Thursday, July 24, 2014


Imagine you are going to create a new RPG underworld.  This is your Darklands, your Underdark, your Deepearth, your Khyber.  Where do you start?

Well, first you take some drow and duergar and aboleths and—

No.  That underworld is fascinating, magical, alive—so much so that it stretches from Oerth to Toril to Golarion.  It is the template, the standard by which all other realms below are judged.  It is many things…but it is not new.

What about a back-to-basics approach?  Dragons, demons, goblins, orcs?  But the long shadows of The Lord of the Rings movies are inescapable.  You want your players in their heads, not Peter Jackson’s.

Then you think of Journey to the Center of the Earth and the Hollow World setting.   You could always do dinosaurs.  You think of Wolfgang Baur’s cities of ghouls and Lovecraft’s cities of ghouls, gugs, and worse.  You think of VanderMeer’s Ambergris and his mushroom people and Jonathan M. Richards’s fungal ghosts, bugs, and chelonians.  4e D&D’s evershifting Underdark has a road made by a crawling, dying god.  You could start anywhere.

You open the Bestiaries.  You flip through the pages.  You don't know where you’re going…but you know where you’re going to start.  Like an ancient Egyptian explaining the mysteries of heaven and earth, you start with a dung beetle.  A dung beetle the size of a car with the face of a Buddha that bores through the planet’s crust, leaving holes for you to fill. 

Eventually there will be flail snail poets and mad dire corbies and glittering crysmals and kyton pain priests and genies made of rock and psionic elasmosauruses and oni prison wardens and fetchling monks and living tattoos that ride flesh golem mounts and who knows what else… 

But your new underworld starts with the azruverda.

An oread priest sees the bug-like azruverdas as parasites in the heart of the stone that he worships.  He leads a battalion into the dark to exterminate the creatures, failing to recognize their intelligence or benevolence.  Depending where their sympathies lay, adventurers might be called upon to aid in the crusade, spirit azruverdas from harm, show the priest the error of his ways, or protect the poor infantrymen who have no idea that they are about bring war to foes who can each control up to two full-grown purple worms…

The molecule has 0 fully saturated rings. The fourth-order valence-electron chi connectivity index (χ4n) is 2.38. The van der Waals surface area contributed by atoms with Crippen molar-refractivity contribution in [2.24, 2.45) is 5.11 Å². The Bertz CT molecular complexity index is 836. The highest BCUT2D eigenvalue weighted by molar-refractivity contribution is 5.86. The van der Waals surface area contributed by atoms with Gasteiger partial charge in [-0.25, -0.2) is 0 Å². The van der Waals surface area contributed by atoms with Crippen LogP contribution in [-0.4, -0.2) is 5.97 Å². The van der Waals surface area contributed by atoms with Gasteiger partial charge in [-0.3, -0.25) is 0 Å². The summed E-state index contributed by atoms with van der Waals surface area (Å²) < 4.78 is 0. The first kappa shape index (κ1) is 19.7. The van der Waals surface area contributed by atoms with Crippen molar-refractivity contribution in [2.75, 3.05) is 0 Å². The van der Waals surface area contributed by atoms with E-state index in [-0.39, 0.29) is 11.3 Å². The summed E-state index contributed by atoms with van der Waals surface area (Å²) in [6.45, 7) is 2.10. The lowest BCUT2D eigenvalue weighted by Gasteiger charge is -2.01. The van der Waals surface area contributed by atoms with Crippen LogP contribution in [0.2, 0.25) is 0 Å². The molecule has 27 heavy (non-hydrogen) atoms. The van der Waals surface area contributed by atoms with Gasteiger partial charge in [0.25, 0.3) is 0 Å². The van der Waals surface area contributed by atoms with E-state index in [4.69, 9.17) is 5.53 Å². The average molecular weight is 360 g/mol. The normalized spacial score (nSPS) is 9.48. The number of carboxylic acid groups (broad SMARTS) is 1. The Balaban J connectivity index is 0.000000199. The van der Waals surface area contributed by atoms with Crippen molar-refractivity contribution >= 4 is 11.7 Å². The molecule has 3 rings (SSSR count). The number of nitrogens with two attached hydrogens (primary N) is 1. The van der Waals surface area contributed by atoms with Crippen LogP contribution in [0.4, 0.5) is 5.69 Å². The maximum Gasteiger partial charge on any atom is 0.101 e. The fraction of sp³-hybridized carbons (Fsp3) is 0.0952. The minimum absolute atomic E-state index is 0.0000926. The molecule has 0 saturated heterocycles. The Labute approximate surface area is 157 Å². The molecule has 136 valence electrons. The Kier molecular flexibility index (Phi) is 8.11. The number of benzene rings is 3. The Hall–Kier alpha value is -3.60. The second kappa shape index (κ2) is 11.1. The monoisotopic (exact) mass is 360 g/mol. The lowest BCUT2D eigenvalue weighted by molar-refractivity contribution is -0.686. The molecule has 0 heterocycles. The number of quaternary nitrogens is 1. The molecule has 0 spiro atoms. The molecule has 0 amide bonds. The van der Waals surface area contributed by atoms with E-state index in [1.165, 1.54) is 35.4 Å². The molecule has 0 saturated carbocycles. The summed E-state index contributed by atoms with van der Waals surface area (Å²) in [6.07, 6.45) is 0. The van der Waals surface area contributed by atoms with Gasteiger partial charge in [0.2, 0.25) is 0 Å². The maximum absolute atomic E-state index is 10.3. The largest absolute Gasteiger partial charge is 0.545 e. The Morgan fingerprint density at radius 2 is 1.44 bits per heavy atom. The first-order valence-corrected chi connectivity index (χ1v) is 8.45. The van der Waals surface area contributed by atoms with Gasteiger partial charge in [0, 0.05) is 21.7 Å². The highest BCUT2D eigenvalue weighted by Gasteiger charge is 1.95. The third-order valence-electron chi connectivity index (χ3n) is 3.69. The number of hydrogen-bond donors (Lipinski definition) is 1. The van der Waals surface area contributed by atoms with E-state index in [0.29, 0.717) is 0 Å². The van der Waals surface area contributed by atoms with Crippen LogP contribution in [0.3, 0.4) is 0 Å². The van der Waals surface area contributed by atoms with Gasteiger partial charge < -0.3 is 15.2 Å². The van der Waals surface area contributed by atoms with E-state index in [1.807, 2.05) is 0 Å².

Drow colonists cannot understand why their spider mounts become more unruly the deeper they travel.  The expedition leader wants to get to the bottom of this mystery before the superstitious males decide the Goddess has cursed their endeavor.  She’s so desperate she’s even willing to consider hiring the surface-dwelling swine she finds at a shaitan trading post.

Most azruverdas are content to tend their subterranean gardens, but a few exceptional individuals may be found elsewhere.  Azruverdas have been spotted in the petrified forests of Tauvin, rearranging the fossil trees and tending the mad escapees from the portal to Leng that lies farther up the slope.  Twice-dead berserkers report azruverdas are the last kind faces one meets as one descends the World Ash into Linnormheim.  And at least one azruverda holds a position in the desert church of the Sun God, acting out the Allfather’s daily ride across the sky in high holiday ceremonies (and protecting the temple from vermin assaults by the Set-Betrayer’s priest-assassins).

Pathfinder Bestiary 3 30

You can actually ignore the “face of a Buddha” comment above, because azruverdas weren’t quite supposed to look like that.  Wes Schneider tells the entire tale of the azruverda’s origin and unique appearance in a pretty epic blog post.  (Given that he’s also schooling the Internet on gorgons and helping to support trans* gamers, this has been a pretty big week for him.)

Also, I’ll once again plug Dragon #267 as a must-find back issue for anyone interested in rethinking the Underdark.  It’s positively outstanding.

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